Bold Girls contrasts the
every-day world of Belfast women with the ongoing troubles in Northern
Ireland and finds parallels with our own lives. In Munro's acutely
observed terms, these women are at once alienating, warm and funny. Their
eloquent dialogue moves from the lyrical to the banal as Munro illustrates
the effects of violence on the people who must endure it.
L-R: Julia Campbell, Jennie O'Hara, Stephanie Childers &
L-R: Marguerite MacIntyre, Amelia White, Kerrie Blaisdell &
Back Row, L-R: Marguerite MacIntyre, Julia Campbell,
Kirsten Potter & Kitty Swink
In Chairs, L-R: Amelia White & Jenny O'Hara
Kneeling, L-R: Stephanie Childers & Kerrie Blaisdell
Click on the pictures to see them larger
L.A. Weekly - a “wonderful,
bitterly lyrical ensemble piece.” (Erin Aubrey Kaplan)
L.A. Times - November 5, 2004
Belfast 'old Girls' who persevere
by F. Kathleen Foley
Scottish-born playwright Rona Munro taps a rich vein of Irish gallows
humor in "Bold Girls," now at the Matrix.
The play is set in 1990 Belfast, when British raids and retaliatory
bombings were near-daily occurrences. The characters, spunky Irish women,
soldier on in the absence of their menfolk, mostly dead or incarcerated.
Munro artfully mingles the pedestrian and the profound in her
slice-of-life drama, which is alternately wrenchingly funny and just plain
wrenching. A few transitional blips -- abrupt segues in scenes and tone --
lend the piece an occasionally jolting, episodic quality, but director
Lisa James and her stellar cast vault over those irregularities with
dexterity and grace.
As with all Matrix offerings, the production, in repertory with Martin
Crimp's "Dealing With Clair," is double-cast. Kirsten Potter (who shares
the role with Kitty Swink), is Marie, the moral center of the piece, a
widow who idealizes the memory of her slain husband in defiance of
reality. Unvarnished and matter-of-fact, Potter effectively underplays her
stalwart character, who is shortly due for a rude awakening.
In the most visceral turn of the evening, Julia Campbell (alternating with
Marguerite MacIntyre) shines as Cassie, Marie's best friend, a desperate
yearner whose fantasies of escape have led her into sordid compromise.
Hilarious yet rigorously truthful in her portrayal, Jenny O'Hara
(alternating with Amelia White) nails Nora, Cassie's mother, a feisty
survivor whose wishes for the future don't extend beyond her plans for new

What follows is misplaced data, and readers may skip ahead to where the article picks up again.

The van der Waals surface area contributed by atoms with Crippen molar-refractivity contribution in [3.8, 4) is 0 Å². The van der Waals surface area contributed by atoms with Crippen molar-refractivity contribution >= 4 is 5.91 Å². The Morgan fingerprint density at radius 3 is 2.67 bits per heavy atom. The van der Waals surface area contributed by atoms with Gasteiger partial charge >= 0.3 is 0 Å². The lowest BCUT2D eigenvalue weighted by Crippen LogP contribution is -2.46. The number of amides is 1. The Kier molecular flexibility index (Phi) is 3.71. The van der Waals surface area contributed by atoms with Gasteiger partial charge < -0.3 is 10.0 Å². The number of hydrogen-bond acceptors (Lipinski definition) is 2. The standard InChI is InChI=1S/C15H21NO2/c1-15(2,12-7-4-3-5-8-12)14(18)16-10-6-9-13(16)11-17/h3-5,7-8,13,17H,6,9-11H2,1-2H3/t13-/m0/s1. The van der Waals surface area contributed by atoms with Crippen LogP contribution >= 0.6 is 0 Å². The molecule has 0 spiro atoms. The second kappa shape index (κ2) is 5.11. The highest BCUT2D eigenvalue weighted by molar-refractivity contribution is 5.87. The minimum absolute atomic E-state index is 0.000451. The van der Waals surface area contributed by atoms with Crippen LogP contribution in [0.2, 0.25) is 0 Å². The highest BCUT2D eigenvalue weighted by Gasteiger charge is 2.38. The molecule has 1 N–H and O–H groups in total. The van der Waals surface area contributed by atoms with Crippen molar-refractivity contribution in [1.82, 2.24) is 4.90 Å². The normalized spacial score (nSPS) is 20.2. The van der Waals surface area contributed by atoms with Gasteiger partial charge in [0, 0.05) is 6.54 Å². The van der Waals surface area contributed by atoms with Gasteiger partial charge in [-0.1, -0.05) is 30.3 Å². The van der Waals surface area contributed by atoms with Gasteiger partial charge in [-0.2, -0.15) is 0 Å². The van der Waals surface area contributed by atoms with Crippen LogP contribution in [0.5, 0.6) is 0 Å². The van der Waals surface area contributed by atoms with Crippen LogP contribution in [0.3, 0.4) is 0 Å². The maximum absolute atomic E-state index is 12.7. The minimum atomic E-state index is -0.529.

draperies. Tough yet effectively tremulous, Stephanie Childers
(alternating with Kerrie Blaisdell) plays Deirdre, the mysterious
woman-child who, in concert with Cassie, finally puts the lie to Marie's
Intrepid travelers through the valley of the shadow, the women shore up
their tragically disrupted lives with tea, booze and female bonding.
Despite its sometimes desultory nature, Munro's is a bold, timely play,
and James is a formidable interpreter whose staging never falters.
BackStage West - November 4, 2004
by Jennie Webb
It's always nice to see so many lovely details onstage. Leave it to the
Matrix Theatre Company, with its practice of mounting material in
repertory for a grand group of performers and double-casting the plays for
both practical and artistic reasons. Interesting fragments abound in Rona
Munro's Bold Girls, a 1991 drama focusing on four working-class
women in war-torn Belfast. In its West Coast premiere under Lisa James'
crack direction, the play has a cast - well, presumably two - to be
Bold Girls centers on Marie (Kirsten Potter), a widow with two
small children who navigates her difficulties by hanging on to her
super-glued smile and with a strength that comes from the untarnished
memory of her husband, Michael. Her close companions are the wisecracking
Cassie (Julia Campbell) and Cassie's mother, Nora (Jenny O'Hara), women
with opinions who don't hold back in expressing them or in doing what it
takes to get what they need. Against a soundtrack of helicopters and
gunfire and reports of burning buses, the trio grieves for its respective
men and marriages and living room furniture. Then into this world comes
the specter of Deirdre (Stephanie Childers), a bruised waif who spouts the
poetry of war and violence, and violates the sanctity of their collective
...with snatches of inspirational writing and nicely drawn characters,
Bold Girls remains an attractive vehicle for great actors. James'
fine-tuning direction serves the material well. And the company finds its
way through a whole lot of yelling and screaming to arrive at moving,
distinctive, and ultimately powerful portrayals, which are quite often
united by Potter's absolutely terrific work.